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Lies and Misrepresentations

October 28, 2010 by  


An Interview with Robert Fisk

By Geoffrey Cook, MMNS

arton40Berkeley–September 22nd–Robert Fisk, the 64-four year-old Beirut-based Middle East reporter for London’s the Independent, is very popular here in Berkeley.  Your stringer has covered him approximately four times — all from this city.  He easily fills the large halls into which he is booked here, too. Curiously, although the University’s J- (Journalism) School is rated within the top five in the States and many appraise Fisk to be the best correspondent in the world, our famous educational institution has never asked him to speak on its campus.  The host, who has consistently invited to address the community has been MECA, the admirable Middle Eastern Children’s Alliance, basically a secular but a tri-sectarian (group) non-profit organization, whose headquarter is in this East Bay city.  It sponsors programs for children in the West Bank and Gaza and Iraq.

This article is based on an interview.  The main interviewer was Hatem Bazian, a Palestinian-American intellectual.  Your recorder was rather passive, though. 

Fisk began by saying people in the West are seduced by the word “terrorism.”  It is “mostly employed by the terrorist states” (the U.S. et al) themselves.  Thus, the power of those hegemonic states and the media they control produce the vocabulary of “terror.”

The so-called Arab-Israeli “Peace Process” is a sham!  When has it been on track?  Plainly, “There is no Peace Process!”   Furthermore, there is “No sense of hope!” within Palestine. 

Israel and Palestine both will not accept peace on the American terms. Unfortunately, (with the expansion of the settlements), it will be hard to create a viable Palestinian State.  Mr. Fisk feels that a one-state solution would absolutely take away all Palestinian autonomy.  (This is a complicated matter that Palestinian intellectuals and the Israeli right are only starting to propose.  Your author does not favor a one-state solution in the least at the moment, but there may be a time in evolving history where it will be possible with a just place for the Palestinian people. At this time, though, yours is planning how it could work if all parties came to an agreement by comparing the Constitutional elucidations based on proposals that Ali Jinnah, the founder of Pakistan, proposed to keep British India together as a single independent State.) 

Otherwise, a viable independent Palestinian land would be impossible without the literal destruction of the Zionist communities planted illegally on Arab land and the physical repatriation of the those occupiers back to the physical (within the borders of the State of Israel).  That is, why your reporter agrees that the borders have to be delineated now, and the best solution would be to withdraw to the 1967 frontiers, but the current Tel Aviv government “…wants close Colonial control.” while the Arab administration in Ramallah is unarguably corrupt (and unpopular within the West Bank itself and the enterprise within Gaza City are ignored in the talks – which guarantee that discourse’s failure). Although the Obama administration has demanded the end the construction of the Settlement, both the Doctors Bazian and Fisk believe the U.S. has given the Israelis the nod to remain and expand upon the settlers within Occupied Territories, (Your researcher believes this is less than true.  The Obama regime has ordered the Jewish State to desist.  Where Obama’s strategy has broken down is not reacting to the snub of the American ultimatum with force – such as cutting off all military aid to the IDF [the Israel Defense Forces])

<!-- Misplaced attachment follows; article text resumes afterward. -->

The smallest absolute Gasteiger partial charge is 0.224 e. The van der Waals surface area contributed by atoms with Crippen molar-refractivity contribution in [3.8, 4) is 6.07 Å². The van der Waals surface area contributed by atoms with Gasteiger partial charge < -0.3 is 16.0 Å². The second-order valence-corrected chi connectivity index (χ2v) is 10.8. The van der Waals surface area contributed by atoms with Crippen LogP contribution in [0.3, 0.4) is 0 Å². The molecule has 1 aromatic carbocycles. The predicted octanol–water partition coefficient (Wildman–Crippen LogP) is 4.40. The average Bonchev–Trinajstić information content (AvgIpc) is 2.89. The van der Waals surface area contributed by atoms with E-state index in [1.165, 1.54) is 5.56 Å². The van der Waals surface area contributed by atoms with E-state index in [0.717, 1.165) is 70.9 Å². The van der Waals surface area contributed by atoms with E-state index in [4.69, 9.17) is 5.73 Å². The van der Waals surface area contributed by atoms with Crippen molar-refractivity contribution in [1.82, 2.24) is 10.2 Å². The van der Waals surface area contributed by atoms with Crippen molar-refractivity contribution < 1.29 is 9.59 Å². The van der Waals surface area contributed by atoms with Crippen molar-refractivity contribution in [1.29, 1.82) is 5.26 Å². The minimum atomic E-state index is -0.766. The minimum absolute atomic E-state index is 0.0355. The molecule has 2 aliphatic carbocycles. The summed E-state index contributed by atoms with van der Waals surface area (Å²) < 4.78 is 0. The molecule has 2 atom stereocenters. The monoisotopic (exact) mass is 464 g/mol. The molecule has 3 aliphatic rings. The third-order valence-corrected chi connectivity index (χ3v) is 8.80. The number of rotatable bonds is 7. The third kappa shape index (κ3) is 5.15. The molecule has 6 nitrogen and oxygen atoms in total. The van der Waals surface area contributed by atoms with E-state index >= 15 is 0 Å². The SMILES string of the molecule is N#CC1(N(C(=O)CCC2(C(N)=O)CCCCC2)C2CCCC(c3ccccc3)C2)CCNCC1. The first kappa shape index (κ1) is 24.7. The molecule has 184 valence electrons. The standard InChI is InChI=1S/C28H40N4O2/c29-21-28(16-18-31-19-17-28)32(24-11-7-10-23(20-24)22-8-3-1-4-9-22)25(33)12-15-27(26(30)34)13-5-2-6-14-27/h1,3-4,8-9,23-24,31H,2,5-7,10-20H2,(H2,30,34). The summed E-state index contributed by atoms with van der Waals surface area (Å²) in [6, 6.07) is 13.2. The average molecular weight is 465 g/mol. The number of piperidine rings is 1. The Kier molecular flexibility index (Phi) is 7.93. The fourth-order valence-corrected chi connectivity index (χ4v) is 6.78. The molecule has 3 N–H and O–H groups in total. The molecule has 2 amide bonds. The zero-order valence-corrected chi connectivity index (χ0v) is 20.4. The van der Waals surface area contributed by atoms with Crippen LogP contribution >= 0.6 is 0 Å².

Strangely, he claims that the United States knows more about the Middle East than any other major Western power.  Something your writer questions because of the French and English historical Colonial administrational experience which the States never have never had within that terrain.  Yet I agree with Dr. Fisk that Washington has a lousy contemporary policy to that region.  Although he maintains that “The duty of the foreign correspondent should be neutral,” he intimates that Washington is asserting the worst sort of authoritative influence over the region than any other modern Imperium.  The District of Columbia is acting worse than ever, also.  He advises the U.S.A. “…to come to terms—[with its] Middle East” policy. 

Like Paul Larudee, with whom I converse last month on these pages, Mr. Robert (as he has been referred to in the Middle East) suggested an airlift to relieve Gaza’s humanitarian needs. 
Responding to a question of Hatem, Fisk responded that “Reporters “Fail because of their lack [i.e., sense] for history.”

Jerusalem is not only the Center of the World for Jews, but for Christians as well, and very central to Muslims, also, (“the Night Ride”).  Not only have the Christians within the population been reduced from about 45% at Partition to 7% of within our mutual Holy Land, and so many Muslims have been pushed into Lebanon, they are now close to the majority there when Beirut, historically, was configured to be an Arab Christian-majority State to balance Israel as a Jewish nation.  In general, Tel Aviv has aggravated all of the Middle East (and Washington has been the enabler!).

Hatem and Fisk mused over other issues over the wider Middle East, and your essayist hopes to get back to the remainder of this interview in the future.  

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